Law of Large Numbers for whole distributions

I’m aware of the Law(s) of Large Numbers, concerning the means. However, intuitively, I’d expect not just the mean, but also the observed relative frequencies (or the histogram, if we have a continuous distribution) to approach the theoretical PMF/PDF as the number of trials goes into infinity.

  1. Is my intuition wrong? Always or only for some degenerate cases (e.g. Cauchy)?
  2. If not, is there a special name for that law?

Answer

While the law of large numbers is framed in terms of “means” this actually gives you a large amount of flexibility to show convergence of other types of quantities. In particular, you can use indicator functions to get convergence results for the probabilities of any specified event. To see how to do this, suppose we start with a sequence X_1,X_2,X_3 ,… \sim \text{IID } F_X and note that the law of large numbers says that (in various probabilistic senses) we have the following convergence:

\frac{1}{n} \sum_{i=1}^n X_i \rightarrow \mathbb{E}(X)
\quad \quad \quad \quad \quad
\text{as } n \rightarrow \infty.

In the sections below I will show how you can use this basic result to show that the empirical CDF converges to the true CDF of the underlying distribution in certain useful senses. This will also show you how the law of large numbers can be applied in a creative way to prove convergence results for other things that don’t look like “means” of quantities (but actually are).


Pointwise convergence of the empirical CDF to the true CDF: In your question you are interested in the convergence of the empirical distribution function to the true distribution function F_X. Let’s start by looking at a particular point x by examining the sequence of values Y_1,Y_2,Y_3 ,… defined by Y_i \equiv \mathbb{I}(X_i \leqslant x). This latter sequence is also IID, so the law of large numbers says that (in various probabilistic senses) we have the following convergence:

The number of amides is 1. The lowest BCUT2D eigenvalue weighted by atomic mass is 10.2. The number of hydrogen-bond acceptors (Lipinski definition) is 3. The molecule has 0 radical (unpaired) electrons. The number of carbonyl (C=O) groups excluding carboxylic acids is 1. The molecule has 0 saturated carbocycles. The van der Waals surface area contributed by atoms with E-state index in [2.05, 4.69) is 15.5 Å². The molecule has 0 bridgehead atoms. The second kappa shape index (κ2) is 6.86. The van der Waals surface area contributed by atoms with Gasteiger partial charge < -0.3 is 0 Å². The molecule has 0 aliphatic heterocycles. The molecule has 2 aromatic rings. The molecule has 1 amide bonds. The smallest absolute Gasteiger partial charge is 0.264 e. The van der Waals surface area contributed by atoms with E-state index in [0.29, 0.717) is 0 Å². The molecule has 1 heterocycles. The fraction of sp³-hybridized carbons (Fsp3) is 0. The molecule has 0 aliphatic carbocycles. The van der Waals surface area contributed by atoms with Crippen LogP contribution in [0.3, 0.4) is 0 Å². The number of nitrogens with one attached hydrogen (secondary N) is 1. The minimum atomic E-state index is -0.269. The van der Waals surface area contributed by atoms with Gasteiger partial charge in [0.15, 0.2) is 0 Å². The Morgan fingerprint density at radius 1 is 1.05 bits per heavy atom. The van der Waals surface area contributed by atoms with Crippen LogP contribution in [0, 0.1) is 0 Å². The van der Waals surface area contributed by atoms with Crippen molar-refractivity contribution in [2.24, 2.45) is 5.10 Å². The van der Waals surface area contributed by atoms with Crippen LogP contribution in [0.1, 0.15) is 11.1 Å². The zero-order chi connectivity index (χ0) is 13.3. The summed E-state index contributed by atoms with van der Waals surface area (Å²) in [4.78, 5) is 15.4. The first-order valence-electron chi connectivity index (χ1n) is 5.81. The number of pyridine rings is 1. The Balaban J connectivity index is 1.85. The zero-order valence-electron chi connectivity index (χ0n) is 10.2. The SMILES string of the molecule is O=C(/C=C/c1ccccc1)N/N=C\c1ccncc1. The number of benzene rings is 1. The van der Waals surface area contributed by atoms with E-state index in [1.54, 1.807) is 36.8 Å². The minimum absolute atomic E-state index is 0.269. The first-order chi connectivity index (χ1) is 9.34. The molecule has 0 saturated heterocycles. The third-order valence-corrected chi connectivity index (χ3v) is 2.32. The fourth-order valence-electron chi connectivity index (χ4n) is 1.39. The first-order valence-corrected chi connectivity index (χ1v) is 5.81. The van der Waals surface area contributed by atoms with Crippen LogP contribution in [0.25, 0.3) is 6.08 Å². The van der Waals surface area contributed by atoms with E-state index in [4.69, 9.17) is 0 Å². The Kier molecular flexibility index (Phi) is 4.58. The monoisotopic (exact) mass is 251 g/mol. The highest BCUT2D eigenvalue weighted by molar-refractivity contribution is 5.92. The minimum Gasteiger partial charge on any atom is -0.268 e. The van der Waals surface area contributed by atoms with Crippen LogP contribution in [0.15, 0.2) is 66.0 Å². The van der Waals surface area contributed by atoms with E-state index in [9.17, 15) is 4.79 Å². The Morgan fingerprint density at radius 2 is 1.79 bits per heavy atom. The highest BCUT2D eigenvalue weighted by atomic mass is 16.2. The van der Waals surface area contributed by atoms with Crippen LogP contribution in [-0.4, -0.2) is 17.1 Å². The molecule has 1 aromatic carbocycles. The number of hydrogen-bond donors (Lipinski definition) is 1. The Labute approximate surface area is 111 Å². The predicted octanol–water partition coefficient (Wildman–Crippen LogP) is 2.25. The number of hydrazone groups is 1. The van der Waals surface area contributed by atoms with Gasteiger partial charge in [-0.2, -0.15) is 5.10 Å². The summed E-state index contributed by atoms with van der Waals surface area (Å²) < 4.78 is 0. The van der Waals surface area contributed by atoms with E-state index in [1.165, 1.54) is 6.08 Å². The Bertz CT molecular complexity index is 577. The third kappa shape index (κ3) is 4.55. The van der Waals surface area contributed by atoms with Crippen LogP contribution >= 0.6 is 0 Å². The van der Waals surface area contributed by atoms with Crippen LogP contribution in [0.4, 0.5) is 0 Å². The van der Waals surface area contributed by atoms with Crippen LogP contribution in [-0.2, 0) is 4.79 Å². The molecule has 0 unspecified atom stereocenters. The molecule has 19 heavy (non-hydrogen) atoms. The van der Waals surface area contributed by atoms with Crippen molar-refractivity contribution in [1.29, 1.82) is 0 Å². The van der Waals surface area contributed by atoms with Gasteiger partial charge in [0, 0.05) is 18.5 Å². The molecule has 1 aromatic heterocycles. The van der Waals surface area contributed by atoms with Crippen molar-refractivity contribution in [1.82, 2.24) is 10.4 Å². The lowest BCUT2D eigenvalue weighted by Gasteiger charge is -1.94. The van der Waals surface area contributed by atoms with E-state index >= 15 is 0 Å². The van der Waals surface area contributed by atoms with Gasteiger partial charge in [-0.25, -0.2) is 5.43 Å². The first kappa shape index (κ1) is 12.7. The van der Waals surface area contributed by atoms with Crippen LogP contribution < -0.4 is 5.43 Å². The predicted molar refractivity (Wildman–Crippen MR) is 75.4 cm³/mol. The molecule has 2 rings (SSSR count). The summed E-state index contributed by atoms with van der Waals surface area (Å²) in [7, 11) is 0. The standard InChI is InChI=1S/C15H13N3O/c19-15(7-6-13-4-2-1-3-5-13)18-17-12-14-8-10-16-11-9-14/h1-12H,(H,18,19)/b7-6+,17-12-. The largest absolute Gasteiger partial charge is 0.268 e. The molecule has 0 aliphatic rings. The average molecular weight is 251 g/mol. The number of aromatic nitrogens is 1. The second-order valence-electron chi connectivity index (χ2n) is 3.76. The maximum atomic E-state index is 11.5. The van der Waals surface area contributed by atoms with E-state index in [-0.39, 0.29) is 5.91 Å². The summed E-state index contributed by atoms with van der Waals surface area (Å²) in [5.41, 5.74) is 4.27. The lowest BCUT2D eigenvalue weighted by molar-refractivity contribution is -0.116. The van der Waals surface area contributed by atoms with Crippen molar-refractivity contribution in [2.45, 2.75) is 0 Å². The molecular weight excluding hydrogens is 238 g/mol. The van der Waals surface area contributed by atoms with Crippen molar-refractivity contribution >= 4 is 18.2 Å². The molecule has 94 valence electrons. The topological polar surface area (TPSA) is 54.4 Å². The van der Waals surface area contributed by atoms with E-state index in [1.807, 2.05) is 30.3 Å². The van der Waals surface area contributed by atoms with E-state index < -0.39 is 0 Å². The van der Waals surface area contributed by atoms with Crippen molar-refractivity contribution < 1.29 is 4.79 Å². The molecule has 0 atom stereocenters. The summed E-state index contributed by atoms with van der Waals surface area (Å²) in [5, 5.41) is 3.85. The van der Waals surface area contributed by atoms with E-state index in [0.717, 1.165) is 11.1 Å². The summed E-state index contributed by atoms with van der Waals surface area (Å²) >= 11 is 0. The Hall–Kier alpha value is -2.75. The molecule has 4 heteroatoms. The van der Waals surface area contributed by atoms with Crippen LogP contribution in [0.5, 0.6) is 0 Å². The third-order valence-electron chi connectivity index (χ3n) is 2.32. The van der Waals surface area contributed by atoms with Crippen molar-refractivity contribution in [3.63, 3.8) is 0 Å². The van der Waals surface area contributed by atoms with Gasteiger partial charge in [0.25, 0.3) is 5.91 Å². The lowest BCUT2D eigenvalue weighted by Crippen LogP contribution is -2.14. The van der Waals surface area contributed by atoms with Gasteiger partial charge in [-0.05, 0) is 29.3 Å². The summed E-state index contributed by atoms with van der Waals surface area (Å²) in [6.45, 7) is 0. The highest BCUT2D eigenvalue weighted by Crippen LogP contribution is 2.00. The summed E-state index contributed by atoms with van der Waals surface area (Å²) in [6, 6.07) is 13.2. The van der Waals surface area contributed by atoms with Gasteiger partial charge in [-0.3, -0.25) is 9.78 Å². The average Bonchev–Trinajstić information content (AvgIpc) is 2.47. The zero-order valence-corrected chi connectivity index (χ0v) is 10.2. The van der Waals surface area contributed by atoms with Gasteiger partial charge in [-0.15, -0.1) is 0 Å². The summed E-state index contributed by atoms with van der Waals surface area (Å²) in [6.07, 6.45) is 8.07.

\frac{1}{n} \sum_{i=1}^n Y_i \rightarrow \mathbb{E}(Y)
\quad \quad \quad \quad \quad
\text{as } n \rightarrow \infty.

Now, at the point x the empirical distribution function for the sequence \mathbf{X} and the true CDF for the distribution can be written respectively as:

\begin{align}
\hat{F}_n(x)
&\equiv \frac{1}{n} \sum_{i=1}^n \mathbb{I}(X_i \leqslant x)
= \frac{1}{n} \sum_{i=1}^n Y_i, \\[12pt]
F_X(x)
&\equiv \mathbb{P}(X_i \leqslant x)
= \mathbb{E}(Y). \\[6pt]
\end{align}

(The latter result follows from the fact that \mathbb{E}(Y) = \mathbb{P}(Y=1) for any indicator variable Y.) We can therefore re-frame the previous convergence statement from the law of large numbers to give the pointwise convergence result:

\hat{F}_n(x) \rightarrow F_X(x)
\quad \quad \quad \quad \quad
\text{as } n \rightarrow \infty.

You can see that this demonstrates that the empirical CDF converges pointwise to the true CDF for IID data; this is a direct consequence of the law of large numbers. Specifically, the weak law of large numbers establishes pointwise convergence in probability, and the strong law of large numbers establishes pointwise convergence almost surely.


Uniform convergence of the empirical CDF to the true CDF: To go further than the above result, you need to use the uniform law of large numbers—or some other similar theorem—to establish uniform convergence of the empirical CDF to the true CDF. If you use the uniform law of large numbers then you can establish uniform convergence of the empirical CDF under some restrictive assumptions on the underlying CDF. However, there is actually a stronger theorem called the Glivenko–Cantelli theorem that establishes uniform convergence of the empirical CDF to the true CDF (almost surely) for any IID sequence of data. That is, the theorem proves that:

\sup_x | \hat{F}_n(x) – F_X(x) | \overset{\text{a.s}}{\rightarrow} 0
\quad \quad \quad \quad \quad
\text{as } n \rightarrow \infty.

If you would like to learn more about this part, it is worth having a look at the proofs of the uniform law of large numbers and the Glivenko–Cantelli theorem to see how each of them work to establish uniform convergence. The former theorem is broader, but it comes with some restrictions on the input function. The latter theorem applies specifically to the empirical CDF of IID data, but it establishes uniform convergence (almost surely) without any additional assumptions.

Attribution
Source : Link , Question Author : Igor F. , Answer Author : Scortchi – Reinstate Monica

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